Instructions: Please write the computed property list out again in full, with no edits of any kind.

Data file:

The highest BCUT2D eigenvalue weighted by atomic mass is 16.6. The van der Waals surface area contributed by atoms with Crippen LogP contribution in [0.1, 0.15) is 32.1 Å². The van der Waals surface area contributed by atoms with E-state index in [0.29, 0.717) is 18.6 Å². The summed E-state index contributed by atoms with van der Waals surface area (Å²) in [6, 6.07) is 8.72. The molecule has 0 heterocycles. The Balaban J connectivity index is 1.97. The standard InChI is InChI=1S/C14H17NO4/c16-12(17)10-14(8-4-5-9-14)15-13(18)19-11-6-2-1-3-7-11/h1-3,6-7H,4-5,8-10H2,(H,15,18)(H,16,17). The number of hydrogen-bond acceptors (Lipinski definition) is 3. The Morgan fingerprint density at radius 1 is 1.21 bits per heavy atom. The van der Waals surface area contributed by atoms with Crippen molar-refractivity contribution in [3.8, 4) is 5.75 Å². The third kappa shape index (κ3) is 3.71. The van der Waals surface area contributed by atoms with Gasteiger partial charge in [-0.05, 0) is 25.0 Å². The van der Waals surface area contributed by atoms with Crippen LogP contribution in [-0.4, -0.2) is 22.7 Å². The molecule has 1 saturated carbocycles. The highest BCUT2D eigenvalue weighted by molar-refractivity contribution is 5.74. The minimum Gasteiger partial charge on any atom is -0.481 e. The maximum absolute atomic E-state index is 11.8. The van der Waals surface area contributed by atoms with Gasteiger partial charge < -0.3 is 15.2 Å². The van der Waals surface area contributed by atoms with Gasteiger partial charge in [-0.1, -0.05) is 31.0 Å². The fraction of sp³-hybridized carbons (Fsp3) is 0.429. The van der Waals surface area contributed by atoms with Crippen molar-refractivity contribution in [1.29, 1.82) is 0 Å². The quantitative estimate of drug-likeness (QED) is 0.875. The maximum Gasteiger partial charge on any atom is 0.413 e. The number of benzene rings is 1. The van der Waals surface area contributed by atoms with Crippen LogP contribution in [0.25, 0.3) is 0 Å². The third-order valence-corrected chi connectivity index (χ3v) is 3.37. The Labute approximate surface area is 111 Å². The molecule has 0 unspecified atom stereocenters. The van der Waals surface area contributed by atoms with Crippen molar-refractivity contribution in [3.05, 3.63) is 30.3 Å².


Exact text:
The highest BCUT2D eigenvalue weighted by atomic mass is 16.6. The van der Waals surface area contributed by atoms with Crippen LogP contribution in [0.1, 0.15) is 32.1 Å². The van der Waals surface area contributed by atoms with E-state index in [0.29, 0.717) is 18.6 Å². The summed E-state index contributed by atoms with van der Waals surface area (Å²) in [6, 6.07) is 8.72. The molecule has 0 heterocycles. The Balaban J connectivity index is 1.97. The standard InChI is InChI=1S/C14H17NO4/c16-12(17)10-14(8-4-5-9-14)15-13(18)19-11-6-2-1-3-7-11/h1-3,6-7H,4-5,8-10H2,(H,15,18)(H,16,17). The number of hydrogen-bond acceptors (Lipinski definition) is 3. The Morgan fingerprint density at radius 1 is 1.21 bits per heavy atom. The van der Waals surface area contributed by atoms with Crippen molar-refractivity contribution in [3.8, 4) is 5.75 Å². The third kappa shape index (κ3) is 3.71. The van der Waals surface area contributed by atoms with Gasteiger partial charge in [-0.05, 0) is 25.0 Å². The van der Waals surface area contributed by atoms with Crippen LogP contribution in [-0.4, -0.2) is 22.7 Å². The molecule has 1 saturated carbocycles. The highest BCUT2D eigenvalue weighted by molar-refractivity contribution is 5.74. The minimum Gasteiger partial charge on any atom is -0.481 e. The maximum absolute atomic E-state index is 11.8. The van der Waals surface area contributed by atoms with Gasteiger partial charge < -0.3 is 15.2 Å². The van der Waals surface area contributed by atoms with Gasteiger partial charge in [-0.1, -0.05) is 31.0 Å². The fraction of sp³-hybridized carbons (Fsp3) is 0.429. The van der Waals surface area contributed by atoms with Crippen molar-refractivity contribution in [1.29, 1.82) is 0 Å². The quantitative estimate of drug-likeness (QED) is 0.875. The maximum Gasteiger partial charge on any atom is 0.413 e. The number of benzene rings is 1. The van der Waals surface area contributed by atoms with Crippen LogP contribution in [0.25, 0.3) is 0 Å². The third-order valence-corrected chi connectivity index (χ3v) is 3.37. The Labute approximate surface area is 111 Å². The molecule has 0 unspecified atom stereocenters. The van der Waals surface area contributed by atoms with Crippen molar-refractivity contribution in [3.05, 3.63) is 30.3 Å².